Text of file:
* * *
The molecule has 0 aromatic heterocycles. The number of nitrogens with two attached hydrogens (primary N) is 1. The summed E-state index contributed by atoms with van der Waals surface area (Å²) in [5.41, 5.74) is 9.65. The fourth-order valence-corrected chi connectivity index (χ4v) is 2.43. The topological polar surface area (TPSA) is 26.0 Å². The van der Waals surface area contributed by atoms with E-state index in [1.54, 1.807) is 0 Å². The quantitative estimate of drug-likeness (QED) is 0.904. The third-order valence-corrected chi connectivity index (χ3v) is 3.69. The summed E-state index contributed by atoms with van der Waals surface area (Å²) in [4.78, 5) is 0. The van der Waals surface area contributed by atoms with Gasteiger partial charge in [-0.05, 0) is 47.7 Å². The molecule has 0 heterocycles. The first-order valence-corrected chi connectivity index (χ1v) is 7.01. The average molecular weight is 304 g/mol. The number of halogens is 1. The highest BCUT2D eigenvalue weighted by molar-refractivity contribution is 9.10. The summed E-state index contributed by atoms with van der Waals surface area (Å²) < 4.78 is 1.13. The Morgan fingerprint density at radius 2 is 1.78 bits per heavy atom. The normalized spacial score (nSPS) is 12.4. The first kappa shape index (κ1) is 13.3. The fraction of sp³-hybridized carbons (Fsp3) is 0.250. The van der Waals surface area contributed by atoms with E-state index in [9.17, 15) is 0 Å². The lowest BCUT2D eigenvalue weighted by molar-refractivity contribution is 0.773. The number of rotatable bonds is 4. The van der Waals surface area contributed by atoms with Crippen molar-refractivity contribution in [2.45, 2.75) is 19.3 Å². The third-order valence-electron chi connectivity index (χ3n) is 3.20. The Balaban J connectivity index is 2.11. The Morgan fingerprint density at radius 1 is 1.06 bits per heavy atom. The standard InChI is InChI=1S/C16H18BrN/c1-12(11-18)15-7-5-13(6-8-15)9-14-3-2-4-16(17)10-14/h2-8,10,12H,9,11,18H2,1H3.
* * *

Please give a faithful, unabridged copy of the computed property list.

The molecule has 0 aromatic heterocycles. The number of nitrogens with two attached hydrogens (primary N) is 1. The summed E-state index contributed by atoms with van der Waals surface area (Å²) in [5.41, 5.74) is 9.65. The fourth-order valence-corrected chi connectivity index (χ4v) is 2.43. The topological polar surface area (TPSA) is 26.0 Å². The van der Waals surface area contributed by atoms with E-state index in [1.54, 1.807) is 0 Å². The quantitative estimate of drug-likeness (QED) is 0.904. The third-order valence-corrected chi connectivity index (χ3v) is 3.69. The summed E-state index contributed by atoms with van der Waals surface area (Å²) in [4.78, 5) is 0. The van der Waals surface area contributed by atoms with Gasteiger partial charge in [-0.05, 0) is 47.7 Å². The molecule has 0 heterocycles. The first-order valence-corrected chi connectivity index (χ1v) is 7.01. The average molecular weight is 304 g/mol. The number of halogens is 1. The highest BCUT2D eigenvalue weighted by molar-refractivity contribution is 9.10. The summed E-state index contributed by atoms with van der Waals surface area (Å²) < 4.78 is 1.13. The Morgan fingerprint density at radius 2 is 1.78 bits per heavy atom. The normalized spacial score (nSPS) is 12.4. The first kappa shape index (κ1) is 13.3. The fraction of sp³-hybridized carbons (Fsp3) is 0.250. The van der Waals surface area contributed by atoms with E-state index in [9.17, 15) is 0 Å². The lowest BCUT2D eigenvalue weighted by molar-refractivity contribution is 0.773. The number of rotatable bonds is 4. The van der Waals surface area contributed by atoms with Crippen molar-refractivity contribution in [2.45, 2.75) is 19.3 Å². The third-order valence-electron chi connectivity index (χ3n) is 3.20. The Balaban J connectivity index is 2.11. The Morgan fingerprint density at radius 1 is 1.06 bits per heavy atom. The standard InChI is InChI=1S/C16H18BrN/c1-12(11-18)15-7-5-13(6-8-15)9-14-3-2-4-16(17)10-14/h2-8,10,12H,9,11,18H2,1H3.